Sunday, January 3, 2010

Celeriac Remoulade

This tasty side dish/salad is traditionally served in the winter in France. At its most basic it consists of: celeriac (celery root), mayonnaise, mustard, and seasoning. I elected of course to try the recipe out of Bouchon.

The Mayonnaise

 Making your own mayonnaise isnt hard but it does involve some technique and know how. Mayonnaise is an emulsion, and emulsions are probably the most tempermental of all the sauces. An emulsion is two substances that do not chemically combine, and you force them into submission. Mayonnaise is only made out of three thing: oil, egg yoke, and lemon juice. The quality of the end product depends on those three ingrediants. If you use cheap vegetable oil, your mayonnaise will taste of it, and please... use real lemons.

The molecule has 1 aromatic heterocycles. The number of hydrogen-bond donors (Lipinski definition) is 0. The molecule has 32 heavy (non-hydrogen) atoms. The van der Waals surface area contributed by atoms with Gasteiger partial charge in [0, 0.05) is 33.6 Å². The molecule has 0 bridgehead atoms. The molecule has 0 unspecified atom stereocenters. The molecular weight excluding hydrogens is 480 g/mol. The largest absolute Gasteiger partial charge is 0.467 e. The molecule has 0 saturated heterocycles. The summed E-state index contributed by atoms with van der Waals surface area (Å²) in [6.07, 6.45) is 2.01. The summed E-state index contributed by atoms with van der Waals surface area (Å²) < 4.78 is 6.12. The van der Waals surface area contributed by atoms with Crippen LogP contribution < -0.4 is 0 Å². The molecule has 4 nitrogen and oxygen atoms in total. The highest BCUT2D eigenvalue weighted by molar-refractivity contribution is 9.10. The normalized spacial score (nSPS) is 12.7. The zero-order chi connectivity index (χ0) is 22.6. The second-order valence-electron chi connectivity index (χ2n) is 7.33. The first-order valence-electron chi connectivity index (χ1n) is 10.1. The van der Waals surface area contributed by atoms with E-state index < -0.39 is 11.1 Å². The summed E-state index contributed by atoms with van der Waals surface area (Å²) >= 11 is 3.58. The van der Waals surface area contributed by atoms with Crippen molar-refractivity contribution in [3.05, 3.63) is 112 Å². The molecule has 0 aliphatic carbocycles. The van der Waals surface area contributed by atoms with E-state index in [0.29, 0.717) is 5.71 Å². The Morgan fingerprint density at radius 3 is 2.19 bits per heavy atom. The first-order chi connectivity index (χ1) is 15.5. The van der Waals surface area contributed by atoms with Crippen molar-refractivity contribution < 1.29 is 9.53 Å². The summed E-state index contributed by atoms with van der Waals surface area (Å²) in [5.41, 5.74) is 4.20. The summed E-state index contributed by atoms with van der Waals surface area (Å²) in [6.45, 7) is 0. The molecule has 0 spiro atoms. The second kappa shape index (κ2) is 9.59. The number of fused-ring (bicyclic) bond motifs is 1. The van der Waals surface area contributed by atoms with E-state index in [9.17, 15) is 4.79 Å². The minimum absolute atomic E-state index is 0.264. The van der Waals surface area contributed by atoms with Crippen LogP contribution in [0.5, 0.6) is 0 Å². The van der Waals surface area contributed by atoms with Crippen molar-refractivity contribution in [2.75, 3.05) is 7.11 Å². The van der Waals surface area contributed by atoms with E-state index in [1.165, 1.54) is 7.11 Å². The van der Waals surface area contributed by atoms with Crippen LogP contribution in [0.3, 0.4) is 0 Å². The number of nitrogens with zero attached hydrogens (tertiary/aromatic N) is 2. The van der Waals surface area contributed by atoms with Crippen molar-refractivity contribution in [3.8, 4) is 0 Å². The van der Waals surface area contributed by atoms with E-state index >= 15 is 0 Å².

2-3 Teaspoons Lemon Juice
1 Egg Yolk
1-1 1/2 Cup Olive Oil

Mix the yolk, and the lemon juice together. Slowly, drop by drop, add the oil. Whisk like a motherfucker. If you see little streaks of oil in the sauce whisk harder to encorperate. If you add the oil too quickly, the emulsion will break, and you will have to start again. Patience, and hard work is what is going to make this happen. Season with salt and pepper. Hopefully it tastes great.


The recipe is rather simple
1 Celery Root, cut into a julienne
1/2 cup Mayonnaise
1/2 cup Creme Fraiche
2 tblsp Dijon Mustard

Mix all the ingrediants together and add herbs. Keller uses chives, parsley, tarragon, and chervil. Let sit and marinate in the fridge for at least 2 hours. This turned out really tasty, and worked as a perfect side dish for my pulled pork. Its simple, its classic, and its more importantly not coleslaw.